Despite Tunstall’s stream of eye-glazing ‘look-at-us-the-market-leader’ press releases one has to admire the genius of its directors for maintaining the company in that position.
Being a market leader has both advantages and dangers. Strengths and weaknesses are two sides of the coin. Generally, some of the sources of failure for market leaders include…
- Upsetting customers by taking their loyalty for granted
- Sales people indulging in dirty tricks to get between sales leads and competitors
- Undermining reputation by over-promising and under-delivering
- Not being quick enough to keep up with developments in the market or in technology, allowing upstart competitors to change the paradigm under their noses
- Failing to keep a grip on setting the market’s agenda
Whatever other shortcomings Tunstall has, it is not guilty of the last on the list. In fact that’s where its genius has been.
Take, as an example, the way that it adopted and promoted the word ‘telehealthcare’ – even claiming it as its own coining, which it was not. Telecare services in large swathes of the UK were soon adopting that term. I’ve ranted about it at length previously, so will not repeat the points here, other than to remind readers that a company has a huge advantage if it ‘owns’ the terminology that its market uses.
Now Tunstall is doing it again. This time it is with the term ‘strategic partnership’. It is genius. Why is that so? Let me illustrate with something that is going on in Hampshire.
The situation is that Hampshire (a large county in southern England) has, on its own admission, made a dismal job of promoting telecare to older people in the past ten years. I quote from a paper presented to the council last week: (paras 2.5 & 2.6 – download link later.)
“Take-up of telecare in Hampshire is currently low, with only approximately 260 service users despite a number of drives in recent years to improve take-up. Current provision is delivered through four contracted providers for preventive telecare, and spot purchasing arrangements with five providers are used for critical and substantial cases. About one third of the critical and substantial service users reside within one district of the county reflecting the uneven distribution across the county…Other Local Authorities measure deployment in the thousands.”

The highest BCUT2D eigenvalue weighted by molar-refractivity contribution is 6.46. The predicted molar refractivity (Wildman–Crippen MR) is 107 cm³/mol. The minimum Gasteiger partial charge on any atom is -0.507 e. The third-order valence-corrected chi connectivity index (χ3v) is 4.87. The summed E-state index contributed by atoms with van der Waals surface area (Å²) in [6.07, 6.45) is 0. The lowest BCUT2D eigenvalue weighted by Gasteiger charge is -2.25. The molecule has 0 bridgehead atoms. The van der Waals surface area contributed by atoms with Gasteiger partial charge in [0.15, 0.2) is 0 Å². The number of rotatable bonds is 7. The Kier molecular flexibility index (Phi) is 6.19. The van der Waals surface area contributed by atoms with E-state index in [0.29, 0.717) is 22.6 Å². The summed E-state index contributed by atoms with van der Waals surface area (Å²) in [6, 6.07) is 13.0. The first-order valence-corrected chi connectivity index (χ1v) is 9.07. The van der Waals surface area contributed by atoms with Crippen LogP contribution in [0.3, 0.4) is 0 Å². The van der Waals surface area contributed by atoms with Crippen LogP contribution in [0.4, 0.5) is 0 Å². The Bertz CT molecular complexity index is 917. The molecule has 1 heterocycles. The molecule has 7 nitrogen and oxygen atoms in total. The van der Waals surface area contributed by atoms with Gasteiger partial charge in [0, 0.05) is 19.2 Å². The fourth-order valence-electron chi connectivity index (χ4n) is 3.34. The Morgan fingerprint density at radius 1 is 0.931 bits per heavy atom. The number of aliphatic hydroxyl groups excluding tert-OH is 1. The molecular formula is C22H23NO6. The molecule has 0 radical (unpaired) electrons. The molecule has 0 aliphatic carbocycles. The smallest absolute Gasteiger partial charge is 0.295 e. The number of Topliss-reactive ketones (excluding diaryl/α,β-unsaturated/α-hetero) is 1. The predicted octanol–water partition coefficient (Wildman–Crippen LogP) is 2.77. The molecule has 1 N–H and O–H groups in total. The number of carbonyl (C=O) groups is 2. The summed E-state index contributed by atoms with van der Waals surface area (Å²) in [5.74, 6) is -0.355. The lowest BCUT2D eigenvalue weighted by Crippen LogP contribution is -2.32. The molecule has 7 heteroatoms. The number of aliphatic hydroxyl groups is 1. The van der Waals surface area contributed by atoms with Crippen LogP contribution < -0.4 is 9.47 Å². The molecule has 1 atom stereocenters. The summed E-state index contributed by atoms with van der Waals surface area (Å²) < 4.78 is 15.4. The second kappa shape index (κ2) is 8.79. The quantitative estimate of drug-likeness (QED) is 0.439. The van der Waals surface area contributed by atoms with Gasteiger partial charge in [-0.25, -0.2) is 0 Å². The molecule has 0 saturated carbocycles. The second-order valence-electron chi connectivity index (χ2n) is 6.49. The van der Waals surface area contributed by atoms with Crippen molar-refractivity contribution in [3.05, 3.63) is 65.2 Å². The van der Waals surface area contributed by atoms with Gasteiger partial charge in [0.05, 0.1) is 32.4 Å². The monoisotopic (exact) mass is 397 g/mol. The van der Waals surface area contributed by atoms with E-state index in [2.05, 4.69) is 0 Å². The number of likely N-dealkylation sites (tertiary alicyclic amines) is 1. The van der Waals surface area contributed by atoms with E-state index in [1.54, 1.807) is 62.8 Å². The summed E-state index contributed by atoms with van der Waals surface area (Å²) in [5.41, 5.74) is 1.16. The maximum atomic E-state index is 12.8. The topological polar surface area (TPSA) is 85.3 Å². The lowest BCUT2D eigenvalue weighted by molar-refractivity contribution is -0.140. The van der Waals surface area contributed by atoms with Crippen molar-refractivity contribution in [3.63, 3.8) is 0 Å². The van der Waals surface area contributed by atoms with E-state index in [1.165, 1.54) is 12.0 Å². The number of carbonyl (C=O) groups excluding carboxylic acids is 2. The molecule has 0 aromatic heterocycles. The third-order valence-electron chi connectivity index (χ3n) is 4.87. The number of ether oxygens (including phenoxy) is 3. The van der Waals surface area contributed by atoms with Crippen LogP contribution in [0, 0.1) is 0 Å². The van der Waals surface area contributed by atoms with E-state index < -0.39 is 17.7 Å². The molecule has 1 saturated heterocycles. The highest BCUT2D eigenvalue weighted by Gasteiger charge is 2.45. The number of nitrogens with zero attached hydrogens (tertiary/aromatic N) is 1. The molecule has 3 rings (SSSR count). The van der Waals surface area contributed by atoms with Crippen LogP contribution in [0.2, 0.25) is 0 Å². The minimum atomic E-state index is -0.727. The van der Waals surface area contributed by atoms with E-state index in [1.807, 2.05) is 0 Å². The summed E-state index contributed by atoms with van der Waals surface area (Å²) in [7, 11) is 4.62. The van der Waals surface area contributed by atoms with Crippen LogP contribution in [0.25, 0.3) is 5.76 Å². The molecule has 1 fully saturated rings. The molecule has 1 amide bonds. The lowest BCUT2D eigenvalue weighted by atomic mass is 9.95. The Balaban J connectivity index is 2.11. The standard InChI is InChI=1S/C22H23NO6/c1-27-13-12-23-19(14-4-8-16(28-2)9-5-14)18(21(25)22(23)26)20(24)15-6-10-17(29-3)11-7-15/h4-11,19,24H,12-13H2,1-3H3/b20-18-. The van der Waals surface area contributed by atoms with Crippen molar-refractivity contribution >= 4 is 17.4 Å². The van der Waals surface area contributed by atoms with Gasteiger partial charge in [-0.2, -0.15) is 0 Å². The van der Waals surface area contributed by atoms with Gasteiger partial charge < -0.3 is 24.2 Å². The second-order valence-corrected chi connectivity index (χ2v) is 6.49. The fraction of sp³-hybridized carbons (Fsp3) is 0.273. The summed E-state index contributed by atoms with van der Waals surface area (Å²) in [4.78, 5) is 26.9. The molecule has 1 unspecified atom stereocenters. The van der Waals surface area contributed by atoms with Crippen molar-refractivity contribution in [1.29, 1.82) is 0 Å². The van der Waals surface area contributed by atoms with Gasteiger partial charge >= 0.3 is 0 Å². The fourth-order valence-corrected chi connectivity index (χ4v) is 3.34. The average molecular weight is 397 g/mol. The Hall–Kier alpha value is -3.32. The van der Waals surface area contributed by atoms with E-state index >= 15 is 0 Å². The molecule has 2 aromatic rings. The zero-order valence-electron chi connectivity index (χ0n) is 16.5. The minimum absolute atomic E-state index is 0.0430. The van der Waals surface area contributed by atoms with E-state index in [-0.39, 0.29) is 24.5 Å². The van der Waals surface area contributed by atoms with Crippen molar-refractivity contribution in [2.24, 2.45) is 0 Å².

To their credit, the council’s officers wish to do something to improve the situation.
They make a business case for switching £10.7m spend from the domiciliary care budget over the next 5 years into telecare provision. They wish to rationalise the provision described above and, laudably, to ensure that it is possible to provide telecare free-of-charge to people assessed as having the greatest care needs.
According to the paper…
“Consultation was undertaken in early 2012 with a range of partners into the development of telecare in Hampshire and as part of the process a workshop was held with senior Adult Services managers to discuss delivery options and the preferred outcome was to appoint a contractor.” (2.8)
Fair enough, the ‘appoint a contractor’ option scored highest in the option appraisal, which you can also download later. For the moment, pay attention to what happens next.
Out of the blue, in the following paragraph, and with no sense of the timescale involved, we find that an extra option has been added and low and behold it scores even better than the contractor option. What is it?
“…The conclusion of the business case is that the department proceeds to tender for a Strategic Partner.”
The paper then goes on to explain the difference between a contractor (= implements what the council tells it to do to achieve the council’s desired outcomes) and a strategic partner (= tells the council what to do to achieve the council’s desired outcomes and does it).
In other words, the council has a history of finding telecare too difficult to manage and at the last minute has discovered a way to hand the problem off to someone else.
If the decision was approved last week (I have no information on that and, given Hampshire’s history of dilly-dallying on telecare, it may not have been) there will now be an EU tendering process for the strategic partner.
Does anyone know of any telecare companies that have set themselves up to be ‘strategic partners’ for councils? Yes, of course. There’s…um…ah, yes, Tunstall, which has appointed Jon Lowe, its ex-UK managing director, as Strategic Partnership Director. Tunstall also announced in November 2011 an arrangement with the Mears company to deliver such ‘strategic partnerships’.
Unless someone challenges the tendering process it will take until May 2013 to complete. However, for a company to have a strong shot at £10.7m is a sweet reward for clever market positioning and a little patience. Genius. Just genius!